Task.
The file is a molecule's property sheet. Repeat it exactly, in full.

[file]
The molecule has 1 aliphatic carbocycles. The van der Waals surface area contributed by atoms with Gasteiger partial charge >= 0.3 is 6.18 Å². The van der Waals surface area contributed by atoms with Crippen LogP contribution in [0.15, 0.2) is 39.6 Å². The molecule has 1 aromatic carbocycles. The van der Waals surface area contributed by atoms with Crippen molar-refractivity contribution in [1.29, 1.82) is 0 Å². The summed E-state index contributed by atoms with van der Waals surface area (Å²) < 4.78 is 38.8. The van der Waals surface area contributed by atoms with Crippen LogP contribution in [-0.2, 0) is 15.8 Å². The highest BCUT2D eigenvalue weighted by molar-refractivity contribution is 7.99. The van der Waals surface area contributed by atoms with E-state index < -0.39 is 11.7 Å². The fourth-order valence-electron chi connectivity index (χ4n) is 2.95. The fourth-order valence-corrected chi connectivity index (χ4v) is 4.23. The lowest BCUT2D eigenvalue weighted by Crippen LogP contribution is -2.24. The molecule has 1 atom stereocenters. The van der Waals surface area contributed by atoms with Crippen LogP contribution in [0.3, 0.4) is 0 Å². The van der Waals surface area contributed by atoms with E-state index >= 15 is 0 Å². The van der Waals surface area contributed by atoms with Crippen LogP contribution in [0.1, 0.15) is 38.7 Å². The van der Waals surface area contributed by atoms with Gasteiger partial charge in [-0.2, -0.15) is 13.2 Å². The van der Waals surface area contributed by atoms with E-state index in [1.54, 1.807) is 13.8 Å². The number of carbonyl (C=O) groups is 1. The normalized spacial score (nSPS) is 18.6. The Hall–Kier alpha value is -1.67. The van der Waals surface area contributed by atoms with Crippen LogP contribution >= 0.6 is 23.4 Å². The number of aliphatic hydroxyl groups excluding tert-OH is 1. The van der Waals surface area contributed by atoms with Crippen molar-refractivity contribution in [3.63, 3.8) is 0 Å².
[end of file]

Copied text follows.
The molecule has 1 aliphatic carbocycles. The van der Waals surface area contributed by atoms with Gasteiger partial charge >= 0.3 is 6.18 Å². The van der Waals surface area contributed by atoms with Crippen LogP contribution in [0.15, 0.2) is 39.6 Å². The molecule has 1 aromatic carbocycles. The van der Waals surface area contributed by atoms with Crippen molar-refractivity contribution in [1.29, 1.82) is 0 Å². The summed E-state index contributed by atoms with van der Waals surface area (Å²) < 4.78 is 38.8. The van der Waals surface area contributed by atoms with Crippen LogP contribution in [-0.2, 0) is 15.8 Å². The highest BCUT2D eigenvalue weighted by molar-refractivity contribution is 7.99. The van der Waals surface area contributed by atoms with E-state index < -0.39 is 11.7 Å². The fourth-order valence-electron chi connectivity index (χ4n) is 2.95. The fourth-order valence-corrected chi connectivity index (χ4v) is 4.23. The lowest BCUT2D eigenvalue weighted by Crippen LogP contribution is -2.24. The molecule has 1 atom stereocenters. The van der Waals surface area contributed by atoms with Crippen LogP contribution in [0.3, 0.4) is 0 Å². The van der Waals surface area contributed by atoms with E-state index >= 15 is 0 Å². The van der Waals surface area contributed by atoms with Crippen LogP contribution in [0.1, 0.15) is 38.7 Å². The van der Waals surface area contributed by atoms with Gasteiger partial charge in [-0.2, -0.15) is 13.2 Å². The van der Waals surface area contributed by atoms with E-state index in [1.54, 1.807) is 13.8 Å². The number of carbonyl (C=O) groups is 1. The normalized spacial score (nSPS) is 18.6. The Hall–Kier alpha value is -1.67. The van der Waals surface area contributed by atoms with Crippen LogP contribution >= 0.6 is 23.4 Å². The number of aliphatic hydroxyl groups excluding tert-OH is 1. The van der Waals surface area contributed by atoms with Crippen molar-refractivity contribution in [3.63, 3.8) is 0 Å².